Appositio (apposition): Figure of addition in which words are placed side by side (in apposition to) each other with one word describing or clarifying the other; adjacent nouns or noun substitutes with one elaborating the other.

Examples

"It was one hundred and forty-four years ago that members of the Democratic Party first met in convention to select a Presidential candidate. Since that time, Democrats have continued to convene once every four years and draft a party platform and nominate a Presidential candidate. And our meeting this week is a continuation of that tradition. But there is something different about tonight. There is something special about tonight. What is different? What is special?

I, Barbara Jordan, am a keynote speaker."

-- Barbara Jordan, 1976 Democratic Convention Keynote Address

"I am elated by the knowledge that for the first time in our history a woman, Geraldine Ferraro, will be recommended to share our ticket."

-- Jesse Jackson, 1984 Democratic National Convention Address

"Each of us will remember what happened that day, and to whom it happened. We'll remember the moment the news came -- where we were and what we were doing. Some will remember an image of a fire, or a story of rescue. Some will carry memories of a face and a voice gone forever. And I will carry this: It is the police shield of a man named George Howard, who died at the World Trade Center trying to save others. It was given to me by his mom, Arlene, as a proud memorial to her son. It is my reminder of lives that ended, and a task that does not end."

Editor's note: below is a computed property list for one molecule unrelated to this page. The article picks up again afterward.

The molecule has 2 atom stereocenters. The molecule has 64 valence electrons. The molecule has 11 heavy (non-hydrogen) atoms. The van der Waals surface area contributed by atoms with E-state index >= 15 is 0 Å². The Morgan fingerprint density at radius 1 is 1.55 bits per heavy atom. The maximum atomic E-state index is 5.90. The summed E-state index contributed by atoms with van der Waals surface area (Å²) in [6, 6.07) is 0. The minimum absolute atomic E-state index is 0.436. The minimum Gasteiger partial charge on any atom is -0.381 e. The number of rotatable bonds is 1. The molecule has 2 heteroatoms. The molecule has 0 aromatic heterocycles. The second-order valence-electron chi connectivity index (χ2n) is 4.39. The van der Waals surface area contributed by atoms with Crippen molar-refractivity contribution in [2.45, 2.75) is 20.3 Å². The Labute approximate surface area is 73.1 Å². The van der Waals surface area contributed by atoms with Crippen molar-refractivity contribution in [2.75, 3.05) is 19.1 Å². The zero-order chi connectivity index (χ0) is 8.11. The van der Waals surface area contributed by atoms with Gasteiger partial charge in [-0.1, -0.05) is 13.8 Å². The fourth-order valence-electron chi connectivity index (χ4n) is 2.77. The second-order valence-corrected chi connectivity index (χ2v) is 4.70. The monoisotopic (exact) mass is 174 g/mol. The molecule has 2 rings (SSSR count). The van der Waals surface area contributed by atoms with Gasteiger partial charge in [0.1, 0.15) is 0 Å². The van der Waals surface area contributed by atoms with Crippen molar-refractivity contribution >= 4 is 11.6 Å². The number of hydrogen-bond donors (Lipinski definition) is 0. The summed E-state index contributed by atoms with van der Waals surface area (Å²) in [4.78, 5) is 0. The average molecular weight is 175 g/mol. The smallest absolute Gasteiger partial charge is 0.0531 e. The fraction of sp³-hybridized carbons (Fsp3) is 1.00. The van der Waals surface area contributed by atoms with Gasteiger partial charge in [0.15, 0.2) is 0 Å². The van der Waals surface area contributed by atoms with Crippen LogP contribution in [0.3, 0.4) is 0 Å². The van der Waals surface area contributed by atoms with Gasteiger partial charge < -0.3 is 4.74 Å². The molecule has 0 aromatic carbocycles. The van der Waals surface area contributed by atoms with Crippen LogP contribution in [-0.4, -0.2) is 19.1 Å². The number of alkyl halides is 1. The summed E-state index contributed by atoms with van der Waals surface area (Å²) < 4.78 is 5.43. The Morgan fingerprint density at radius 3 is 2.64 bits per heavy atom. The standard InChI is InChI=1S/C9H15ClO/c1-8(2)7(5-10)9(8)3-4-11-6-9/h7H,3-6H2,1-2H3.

-- George W. Bush, 9-20-01 Address to Congress and the Nation

"The opportunity to work with you and serve Massachusetts has made my life worthwhile. And so I ask you tonight, the people of Massachusetts, to think this through with me. In facing this decision, I seek your advice and opinion. In making it, I seek your prayers."

-- Edward M. Kennedy, Chappaquiddick

"John Fitzgerald Kennedy, a great and good President, the friend of all people of goodwill, a believer in the dignity and equality of all human beings, a fighter for justice, an apostle of peace, has been snatched from our midst by the bullet of an assassin."

-- Justice Earl Warren, Eulogy for John F. Kennedy

Note: This case of linked appositives is different from the first. Here, each apposition continues to elaborate ONLY on the initial noun.

Rhetorical Figures in Sound

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American Rhetoric.
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